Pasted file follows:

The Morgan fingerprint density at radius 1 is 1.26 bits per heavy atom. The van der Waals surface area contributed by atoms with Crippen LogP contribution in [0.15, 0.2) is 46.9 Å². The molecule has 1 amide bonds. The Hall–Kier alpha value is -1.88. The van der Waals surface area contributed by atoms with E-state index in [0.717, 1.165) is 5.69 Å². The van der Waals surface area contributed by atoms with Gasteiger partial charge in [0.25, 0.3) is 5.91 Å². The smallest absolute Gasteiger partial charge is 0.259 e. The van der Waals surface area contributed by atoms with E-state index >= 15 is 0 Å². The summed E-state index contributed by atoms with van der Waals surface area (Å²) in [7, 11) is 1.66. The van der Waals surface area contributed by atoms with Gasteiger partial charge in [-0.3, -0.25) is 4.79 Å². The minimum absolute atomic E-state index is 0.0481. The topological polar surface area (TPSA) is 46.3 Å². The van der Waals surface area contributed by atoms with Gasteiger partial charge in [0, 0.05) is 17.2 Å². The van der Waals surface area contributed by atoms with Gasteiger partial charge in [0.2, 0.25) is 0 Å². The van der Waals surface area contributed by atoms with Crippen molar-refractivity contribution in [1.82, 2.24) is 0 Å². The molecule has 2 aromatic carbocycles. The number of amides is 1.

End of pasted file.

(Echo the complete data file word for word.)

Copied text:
The Morgan fingerprint density at radius 1 is 1.26 bits per heavy atom. The van der Waals surface area contributed by atoms with Crippen LogP contribution in [0.15, 0.2) is 46.9 Å². The molecule has 1 amide bonds. The Hall–Kier alpha value is -1.88. The van der Waals surface area contributed by atoms with E-state index in [0.717, 1.165) is 5.69 Å². The van der Waals surface area contributed by atoms with Gasteiger partial charge in [0.25, 0.3) is 5.91 Å². The smallest absolute Gasteiger partial charge is 0.259 e. The van der Waals surface area contributed by atoms with E-state index >= 15 is 0 Å². The summed E-state index contributed by atoms with van der Waals surface area (Å²) in [7, 11) is 1.66. The van der Waals surface area contributed by atoms with Gasteiger partial charge in [-0.3, -0.25) is 4.79 Å². The minimum absolute atomic E-state index is 0.0481. The topological polar surface area (TPSA) is 46.3 Å². The van der Waals surface area contributed by atoms with Gasteiger partial charge in [0, 0.05) is 17.2 Å². The van der Waals surface area contributed by atoms with Gasteiger partial charge in [0.2, 0.25) is 0 Å². The van der Waals surface area contributed by atoms with Crippen molar-refractivity contribution in [1.82, 2.24) is 0 Å². The molecule has 2 aromatic carbocycles. The number of amides is 1.